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Sarah Everett

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Author Profiles

Sarah Everett’s middle-grade debut explores the vastness of grief

Photo Credit: Cassandra Williams

“The odds of being born [are] 1 in 5.5 trillion.” This is just one of the marvelous facts one learns from reading Sarah Everett’s stunning middle-grade debut, The Probability of Everything (Clarion Books, June).

In the novel, Kemi Carter is an 11-year-old who loves the science of probability and collects facts. This comes in handy when an asteroid heads toward Earth with an 84.7 per cent chance of striking in four days. Kemi comforts herself with the notion that “the end of anything (even the world, even us) is just a change. Kind of like water turning to ice or rearranging furniture. We just become something different.”

Out of step with their new white upper-middle-class neighbourhood, Kemi and her family take refuge in their old one. Missing her house and not wanting her pregnant mother and the people in her life to die of sadness before the asteroid even hits, Kemi goes on an “end-of-the-world mission” to put together a time capsule. But it’s a race against the looming asteroid that turns the sky purple as it draws closer.

While racism, grief, and an apocalypse might seem heavy for middle-grade readers, Everett felt no need to censor herself. “The more I read in that age group,” she says, “I came to realize that it’s not so much about content – it’s very much about the voice, and what the character sounds like.”

Everett had an early start to her career: plucked more than a decade ago from the slush pile, she established herself as a YA author. When asked why she expanded to middle grade, Everett holds that the transition happened organically. “I always knew that this book was going to have a younger protagonist. In 2020, I happened to be between YA books, and I was also at a point in my career where I was wanting to take some risks and do something a little bit different.” Everett decided to write the novel she’d had the idea for early on in her career, but hadn’t been ready to write.

“A decade or so ago, a loved one passed away pretty tragically. Since I process a lot of my emotions through reading, I had wanted to find a book that dealt with a specific aspect of grief,” she says. “There are a lot of books about the anger phase, sadness phase, or the recovery phase, but there wasn’t a whole lot about how mind-boggling loss is: the idea someone was here and now they’re gone, and are never going to be here again, and coming to terms with that new reality. I wanted this idea of grief to feel huge and sort of almost unbelievable. That was where the asteroid came from. I wanted it to be out of this world and hard to wrap your mind around.”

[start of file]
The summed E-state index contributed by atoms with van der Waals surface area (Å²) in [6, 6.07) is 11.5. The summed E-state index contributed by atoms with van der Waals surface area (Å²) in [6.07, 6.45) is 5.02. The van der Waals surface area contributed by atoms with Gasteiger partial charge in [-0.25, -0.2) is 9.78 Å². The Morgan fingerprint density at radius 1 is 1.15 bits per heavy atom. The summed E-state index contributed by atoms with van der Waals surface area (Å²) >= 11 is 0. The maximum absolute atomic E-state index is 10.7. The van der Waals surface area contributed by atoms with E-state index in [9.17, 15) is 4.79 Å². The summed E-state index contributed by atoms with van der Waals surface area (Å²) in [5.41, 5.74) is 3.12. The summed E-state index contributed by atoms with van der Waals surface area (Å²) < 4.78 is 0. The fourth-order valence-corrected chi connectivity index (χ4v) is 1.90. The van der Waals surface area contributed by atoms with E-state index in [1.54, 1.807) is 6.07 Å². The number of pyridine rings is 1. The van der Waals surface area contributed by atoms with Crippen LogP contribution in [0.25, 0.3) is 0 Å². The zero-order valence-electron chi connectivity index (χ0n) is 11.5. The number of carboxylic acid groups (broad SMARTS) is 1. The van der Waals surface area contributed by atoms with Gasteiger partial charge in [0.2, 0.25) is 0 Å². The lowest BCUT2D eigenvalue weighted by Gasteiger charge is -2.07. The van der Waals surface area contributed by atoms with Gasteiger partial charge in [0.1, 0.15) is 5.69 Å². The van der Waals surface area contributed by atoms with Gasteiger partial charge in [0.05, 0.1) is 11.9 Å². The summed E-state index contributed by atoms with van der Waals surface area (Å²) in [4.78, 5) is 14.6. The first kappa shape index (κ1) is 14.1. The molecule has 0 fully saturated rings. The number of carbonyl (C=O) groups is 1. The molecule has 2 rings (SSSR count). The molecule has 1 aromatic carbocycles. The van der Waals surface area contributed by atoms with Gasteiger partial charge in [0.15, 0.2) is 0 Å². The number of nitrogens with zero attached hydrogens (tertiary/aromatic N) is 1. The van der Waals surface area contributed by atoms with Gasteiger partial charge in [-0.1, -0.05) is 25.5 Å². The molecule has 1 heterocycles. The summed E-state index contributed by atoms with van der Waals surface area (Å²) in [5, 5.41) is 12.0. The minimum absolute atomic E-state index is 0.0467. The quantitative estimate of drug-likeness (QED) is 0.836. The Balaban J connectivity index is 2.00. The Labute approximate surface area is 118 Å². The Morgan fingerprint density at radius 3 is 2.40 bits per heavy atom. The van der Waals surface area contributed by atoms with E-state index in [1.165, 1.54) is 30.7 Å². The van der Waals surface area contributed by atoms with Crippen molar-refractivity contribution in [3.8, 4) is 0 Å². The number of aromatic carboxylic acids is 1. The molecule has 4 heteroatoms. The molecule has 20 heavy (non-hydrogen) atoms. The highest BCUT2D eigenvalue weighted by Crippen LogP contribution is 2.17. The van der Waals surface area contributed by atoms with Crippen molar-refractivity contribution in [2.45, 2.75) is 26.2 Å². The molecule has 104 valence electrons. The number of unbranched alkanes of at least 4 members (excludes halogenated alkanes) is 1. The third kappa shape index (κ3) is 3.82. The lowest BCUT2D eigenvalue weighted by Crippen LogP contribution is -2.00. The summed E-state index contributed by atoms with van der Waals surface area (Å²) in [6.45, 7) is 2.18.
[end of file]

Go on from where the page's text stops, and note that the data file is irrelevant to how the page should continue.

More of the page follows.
While the novel is in part inspired by some of the events of 2020, such as the murder of George Floyd and the killing of Breonna Taylor, Everett believes “no matter your background, everybody struggles with belonging, especially when your culture is different. Unfortunately, we live in a world where people aren’t always welcomed, based on the colour of their skin, the language they speak, or their ethnicity.” Everett is familiar with these experiences, and they informed the book.

Writing the novel wasn’t easy. Everett had to take breaks due to the subject matter and show herself a lot of self-compassion. But “writing it was made easier because I had love for these characters.”

When Everett was growing up, “there weren’t a whole lot of books about Black girls going through their first crush, falling in love, or dealing with choosing a college. I remember really needing those books, but feeling like only white characters get to have these adventures or be the main character.” In writing her own stories, Everett hopes that young girls, Black girls in particular, get to read her work and “feel like there’s a place for them in the world and there’s value to their experiences and their emotions.” As a younger version of herself, Everett would have really liked “to know that girls like Kemi, who love science, were out there in the world and have a lovely supportive family.”

As with all her books, Everett hopes that this novel will “open the door for conversations around some of the more difficult things that we deal with – whether that’s racial violence, grief, family relationships, or even asteroids – and make people, especially Black kids, feel less alone in whatever they’re going through.”